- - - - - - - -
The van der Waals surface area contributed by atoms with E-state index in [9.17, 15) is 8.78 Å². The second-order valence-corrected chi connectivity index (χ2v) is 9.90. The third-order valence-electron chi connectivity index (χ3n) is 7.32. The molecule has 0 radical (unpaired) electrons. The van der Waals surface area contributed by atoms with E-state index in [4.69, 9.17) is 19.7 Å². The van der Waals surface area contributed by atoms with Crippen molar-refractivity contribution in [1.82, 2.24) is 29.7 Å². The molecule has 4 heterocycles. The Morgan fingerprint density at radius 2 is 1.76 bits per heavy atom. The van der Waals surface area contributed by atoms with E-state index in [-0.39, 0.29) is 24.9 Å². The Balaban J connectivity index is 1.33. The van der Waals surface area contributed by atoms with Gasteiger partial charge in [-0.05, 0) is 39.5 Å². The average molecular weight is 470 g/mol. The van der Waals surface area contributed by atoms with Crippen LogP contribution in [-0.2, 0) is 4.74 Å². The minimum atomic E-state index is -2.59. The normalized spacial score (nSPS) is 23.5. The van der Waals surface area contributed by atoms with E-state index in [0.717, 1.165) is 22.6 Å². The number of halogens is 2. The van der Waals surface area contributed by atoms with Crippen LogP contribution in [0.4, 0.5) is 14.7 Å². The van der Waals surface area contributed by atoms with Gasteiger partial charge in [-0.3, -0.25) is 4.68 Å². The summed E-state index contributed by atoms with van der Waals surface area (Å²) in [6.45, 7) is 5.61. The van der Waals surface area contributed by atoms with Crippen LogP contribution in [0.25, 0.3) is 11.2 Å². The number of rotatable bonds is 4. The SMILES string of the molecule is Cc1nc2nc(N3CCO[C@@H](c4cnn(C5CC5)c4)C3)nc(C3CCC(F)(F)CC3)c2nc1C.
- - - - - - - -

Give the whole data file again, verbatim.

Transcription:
The van der Waals surface area contributed by atoms with E-state index in [9.17, 15) is 8.78 Å². The second-order valence-corrected chi connectivity index (χ2v) is 9.90. The third-order valence-electron chi connectivity index (χ3n) is 7.32. The molecule has 0 radical (unpaired) electrons. The van der Waals surface area contributed by atoms with E-state index in [4.69, 9.17) is 19.7 Å². The van der Waals surface area contributed by atoms with Crippen molar-refractivity contribution in [1.82, 2.24) is 29.7 Å². The molecule has 4 heterocycles. The Morgan fingerprint density at radius 2 is 1.76 bits per heavy atom. The van der Waals surface area contributed by atoms with E-state index in [-0.39, 0.29) is 24.9 Å². The Balaban J connectivity index is 1.33. The van der Waals surface area contributed by atoms with Gasteiger partial charge in [-0.05, 0) is 39.5 Å². The average molecular weight is 470 g/mol. The van der Waals surface area contributed by atoms with Crippen LogP contribution in [-0.2, 0) is 4.74 Å². The minimum atomic E-state index is -2.59. The normalized spacial score (nSPS) is 23.5. The van der Waals surface area contributed by atoms with E-state index in [0.717, 1.165) is 22.6 Å². The number of halogens is 2. The van der Waals surface area contributed by atoms with Crippen LogP contribution in [0.4, 0.5) is 14.7 Å². The van der Waals surface area contributed by atoms with Gasteiger partial charge in [-0.3, -0.25) is 4.68 Å². The summed E-state index contributed by atoms with van der Waals surface area (Å²) in [6.45, 7) is 5.61. The van der Waals surface area contributed by atoms with Crippen LogP contribution in [0.25, 0.3) is 11.2 Å². The number of rotatable bonds is 4. The SMILES string of the molecule is Cc1nc2nc(N3CCO[C@@H](c4cnn(C5CC5)c4)C3)nc(C3CCC(F)(F)CC3)c2nc1C.